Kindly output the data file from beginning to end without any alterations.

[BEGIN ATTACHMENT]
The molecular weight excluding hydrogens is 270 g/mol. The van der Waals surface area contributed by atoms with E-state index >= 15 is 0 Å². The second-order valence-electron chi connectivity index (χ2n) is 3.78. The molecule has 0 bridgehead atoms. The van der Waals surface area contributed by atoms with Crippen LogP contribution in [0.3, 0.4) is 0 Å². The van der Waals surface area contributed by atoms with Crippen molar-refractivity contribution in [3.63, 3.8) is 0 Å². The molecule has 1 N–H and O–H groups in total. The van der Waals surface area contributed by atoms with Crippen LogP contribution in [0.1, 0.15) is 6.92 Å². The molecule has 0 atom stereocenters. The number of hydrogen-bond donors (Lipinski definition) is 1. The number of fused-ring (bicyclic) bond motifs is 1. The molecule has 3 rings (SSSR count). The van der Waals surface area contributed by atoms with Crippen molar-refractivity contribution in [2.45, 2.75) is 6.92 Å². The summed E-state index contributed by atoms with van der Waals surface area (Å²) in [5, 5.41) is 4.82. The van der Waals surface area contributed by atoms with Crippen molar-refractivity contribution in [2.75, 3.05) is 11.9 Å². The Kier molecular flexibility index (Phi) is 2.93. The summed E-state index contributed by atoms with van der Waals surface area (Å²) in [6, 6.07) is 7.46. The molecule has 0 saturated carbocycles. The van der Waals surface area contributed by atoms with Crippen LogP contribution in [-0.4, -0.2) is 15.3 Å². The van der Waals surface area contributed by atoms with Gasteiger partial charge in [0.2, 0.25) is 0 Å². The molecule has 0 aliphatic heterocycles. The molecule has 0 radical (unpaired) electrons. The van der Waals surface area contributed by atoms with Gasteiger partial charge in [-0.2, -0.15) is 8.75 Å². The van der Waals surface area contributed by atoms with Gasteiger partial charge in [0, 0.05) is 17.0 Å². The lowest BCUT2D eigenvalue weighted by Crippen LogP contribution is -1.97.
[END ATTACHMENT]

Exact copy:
The molecular weight excluding hydrogens is 270 g/mol. The van der Waals surface area contributed by atoms with E-state index >= 15 is 0 Å². The second-order valence-electron chi connectivity index (χ2n) is 3.78. The molecule has 0 bridgehead atoms. The van der Waals surface area contributed by atoms with Crippen LogP contribution in [0.3, 0.4) is 0 Å². The van der Waals surface area contributed by atoms with Crippen molar-refractivity contribution in [3.63, 3.8) is 0 Å². The molecule has 1 N–H and O–H groups in total. The van der Waals surface area contributed by atoms with Crippen LogP contribution in [0.1, 0.15) is 6.92 Å². The molecule has 0 atom stereocenters. The number of hydrogen-bond donors (Lipinski definition) is 1. The number of fused-ring (bicyclic) bond motifs is 1. The molecule has 3 rings (SSSR count). The van der Waals surface area contributed by atoms with Crippen molar-refractivity contribution in [2.45, 2.75) is 6.92 Å². The summed E-state index contributed by atoms with van der Waals surface area (Å²) in [5, 5.41) is 4.82. The van der Waals surface area contributed by atoms with Crippen molar-refractivity contribution in [2.75, 3.05) is 11.9 Å². The Kier molecular flexibility index (Phi) is 2.93. The summed E-state index contributed by atoms with van der Waals surface area (Å²) in [6, 6.07) is 7.46. The molecule has 0 saturated carbocycles. The van der Waals surface area contributed by atoms with Crippen LogP contribution in [-0.4, -0.2) is 15.3 Å². The van der Waals surface area contributed by atoms with Gasteiger partial charge in [0.2, 0.25) is 0 Å². The molecule has 0 aliphatic heterocycles. The molecule has 0 radical (unpaired) electrons. The van der Waals surface area contributed by atoms with Gasteiger partial charge in [-0.2, -0.15) is 8.75 Å². The van der Waals surface area contributed by atoms with Gasteiger partial charge in [0, 0.05) is 17.0 Å². The lowest BCUT2D eigenvalue weighted by Crippen LogP contribution is -1.97.